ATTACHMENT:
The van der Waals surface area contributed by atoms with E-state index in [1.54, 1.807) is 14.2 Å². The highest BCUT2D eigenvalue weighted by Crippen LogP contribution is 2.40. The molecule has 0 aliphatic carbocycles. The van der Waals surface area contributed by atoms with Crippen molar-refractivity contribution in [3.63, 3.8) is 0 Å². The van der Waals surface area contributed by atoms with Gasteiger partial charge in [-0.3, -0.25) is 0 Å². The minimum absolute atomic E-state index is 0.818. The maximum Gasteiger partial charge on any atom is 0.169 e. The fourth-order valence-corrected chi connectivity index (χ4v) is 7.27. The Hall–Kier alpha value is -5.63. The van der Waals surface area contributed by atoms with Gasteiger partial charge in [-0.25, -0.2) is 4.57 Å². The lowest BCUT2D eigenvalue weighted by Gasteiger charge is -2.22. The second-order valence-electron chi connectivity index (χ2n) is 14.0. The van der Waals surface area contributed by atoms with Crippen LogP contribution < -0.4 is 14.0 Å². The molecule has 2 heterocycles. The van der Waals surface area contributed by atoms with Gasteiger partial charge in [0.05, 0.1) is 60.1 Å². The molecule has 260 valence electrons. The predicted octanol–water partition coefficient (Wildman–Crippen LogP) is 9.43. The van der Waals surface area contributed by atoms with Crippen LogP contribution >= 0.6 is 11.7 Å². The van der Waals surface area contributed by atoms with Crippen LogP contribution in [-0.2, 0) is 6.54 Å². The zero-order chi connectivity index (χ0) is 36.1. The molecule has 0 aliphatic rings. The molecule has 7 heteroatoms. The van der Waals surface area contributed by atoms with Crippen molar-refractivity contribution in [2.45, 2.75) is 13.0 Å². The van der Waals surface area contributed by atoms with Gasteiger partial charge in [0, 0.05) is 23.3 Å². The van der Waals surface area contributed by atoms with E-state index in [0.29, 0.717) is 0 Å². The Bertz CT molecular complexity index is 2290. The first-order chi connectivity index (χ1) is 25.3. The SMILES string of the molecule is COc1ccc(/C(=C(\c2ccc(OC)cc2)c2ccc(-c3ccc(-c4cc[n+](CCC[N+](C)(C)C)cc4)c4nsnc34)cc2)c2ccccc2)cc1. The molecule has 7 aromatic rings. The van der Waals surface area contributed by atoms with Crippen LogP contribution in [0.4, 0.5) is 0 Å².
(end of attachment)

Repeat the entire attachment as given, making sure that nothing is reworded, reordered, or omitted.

The van der Waals surface area contributed by atoms with E-state index in [1.54, 1.807) is 14.2 Å². The highest BCUT2D eigenvalue weighted by Crippen LogP contribution is 2.40. The molecule has 0 aliphatic carbocycles. The van der Waals surface area contributed by atoms with Crippen molar-refractivity contribution in [3.63, 3.8) is 0 Å². The van der Waals surface area contributed by atoms with Gasteiger partial charge in [-0.3, -0.25) is 0 Å². The minimum absolute atomic E-state index is 0.818. The maximum Gasteiger partial charge on any atom is 0.169 e. The fourth-order valence-corrected chi connectivity index (χ4v) is 7.27. The Hall–Kier alpha value is -5.63. The van der Waals surface area contributed by atoms with Gasteiger partial charge in [-0.25, -0.2) is 4.57 Å². The lowest BCUT2D eigenvalue weighted by Gasteiger charge is -2.22. The second-order valence-electron chi connectivity index (χ2n) is 14.0. The van der Waals surface area contributed by atoms with Crippen LogP contribution < -0.4 is 14.0 Å². The molecule has 2 heterocycles. The van der Waals surface area contributed by atoms with Gasteiger partial charge in [0.05, 0.1) is 60.1 Å². The molecule has 260 valence electrons. The predicted octanol–water partition coefficient (Wildman–Crippen LogP) is 9.43. The van der Waals surface area contributed by atoms with Crippen LogP contribution >= 0.6 is 11.7 Å². The van der Waals surface area contributed by atoms with Crippen LogP contribution in [-0.2, 0) is 6.54 Å². The zero-order chi connectivity index (χ0) is 36.1. The molecule has 0 aliphatic rings. The molecule has 7 heteroatoms. The van der Waals surface area contributed by atoms with Crippen molar-refractivity contribution in [2.45, 2.75) is 13.0 Å². The van der Waals surface area contributed by atoms with Gasteiger partial charge in [0, 0.05) is 23.3 Å². The van der Waals surface area contributed by atoms with E-state index in [0.29, 0.717) is 0 Å². The Bertz CT molecular complexity index is 2290. The first-order chi connectivity index (χ1) is 25.3. The SMILES string of the molecule is COc1ccc(/C(=C(\c2ccc(OC)cc2)c2ccc(-c3ccc(-c4cc[n+](CCC[N+](C)(C)C)cc4)c4nsnc34)cc2)c2ccccc2)cc1. The molecule has 7 aromatic rings. The van der Waals surface area contributed by atoms with Crippen LogP contribution in [0.4, 0.5) is 0 Å².